"Now when it comes to this field called cooperation you might appreciate that I have a little personal resentment when it comes to this idea of cooperation, because I became very closely involved with cooperation."
The court immediately cautioned:
"Mr. Rumpf, you were allowed to testify even though it is not customary for attorneys to testify due to the exigencies of this case, but please don't place your emotions under argument."
Appellant contends that it was error for the trial court to permit Rumpf to testify at the trial and then argue to
In addition, appellant waived any complaint that it was improper to have allowed Rumpf to key his argument to the jury off his own testimony by not making timely objection and then moving for a mistrial.
A fifth and final issue, presented by plaintiff's motion to review, is whether the trial court abused its discretion in finding the jury's award of damages to the plaintiff to be excessive and in reducing the damages from $27,000 to $18,500.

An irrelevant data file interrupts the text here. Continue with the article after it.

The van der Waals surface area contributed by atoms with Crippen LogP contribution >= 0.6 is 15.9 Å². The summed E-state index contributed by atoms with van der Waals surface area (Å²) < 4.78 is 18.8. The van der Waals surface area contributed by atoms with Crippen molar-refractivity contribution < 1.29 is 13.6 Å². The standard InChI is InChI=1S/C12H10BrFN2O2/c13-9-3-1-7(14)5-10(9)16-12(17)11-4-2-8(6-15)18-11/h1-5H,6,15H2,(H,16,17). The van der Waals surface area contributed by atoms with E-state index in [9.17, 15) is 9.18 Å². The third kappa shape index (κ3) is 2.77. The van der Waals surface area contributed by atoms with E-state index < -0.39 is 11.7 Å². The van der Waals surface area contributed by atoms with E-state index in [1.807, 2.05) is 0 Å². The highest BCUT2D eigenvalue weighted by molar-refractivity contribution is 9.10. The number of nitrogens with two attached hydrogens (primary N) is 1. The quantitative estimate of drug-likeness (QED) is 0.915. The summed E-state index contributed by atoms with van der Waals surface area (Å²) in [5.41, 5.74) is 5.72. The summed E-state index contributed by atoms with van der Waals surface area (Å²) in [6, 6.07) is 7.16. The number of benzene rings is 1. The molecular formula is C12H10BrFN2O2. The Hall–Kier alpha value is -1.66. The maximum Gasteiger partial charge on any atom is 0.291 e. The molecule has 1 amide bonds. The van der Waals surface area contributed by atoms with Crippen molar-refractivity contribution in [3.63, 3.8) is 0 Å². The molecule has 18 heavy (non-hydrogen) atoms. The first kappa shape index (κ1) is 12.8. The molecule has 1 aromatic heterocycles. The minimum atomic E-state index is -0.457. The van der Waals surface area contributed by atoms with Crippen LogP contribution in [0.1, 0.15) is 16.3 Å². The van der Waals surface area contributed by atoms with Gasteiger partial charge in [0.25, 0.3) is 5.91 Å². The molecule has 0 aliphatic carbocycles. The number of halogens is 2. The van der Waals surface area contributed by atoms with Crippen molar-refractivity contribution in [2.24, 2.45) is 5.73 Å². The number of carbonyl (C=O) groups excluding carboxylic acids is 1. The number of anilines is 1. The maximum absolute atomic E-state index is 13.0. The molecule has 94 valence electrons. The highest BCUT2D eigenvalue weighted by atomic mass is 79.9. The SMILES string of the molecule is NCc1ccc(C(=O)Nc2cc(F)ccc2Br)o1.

Appellant has won a new trial on the issue of the notice of accident. Thus, the option given to Peterson by the trial court to accept the reduced damage award is to no avail. It has been our practice where a new trial has been ordered on an issue other than damages, and the damages are in dispute, to order the new trial to include the issue of damages.
By the Court.—Judgment reversed and cause remanded for further proceedings consistent with this opinion. One-half costs on this appeal to be awarded appellant as against respondent Peterson; full costs awarded respondent Warren against appellant; no costs awarded to respondent Peterson.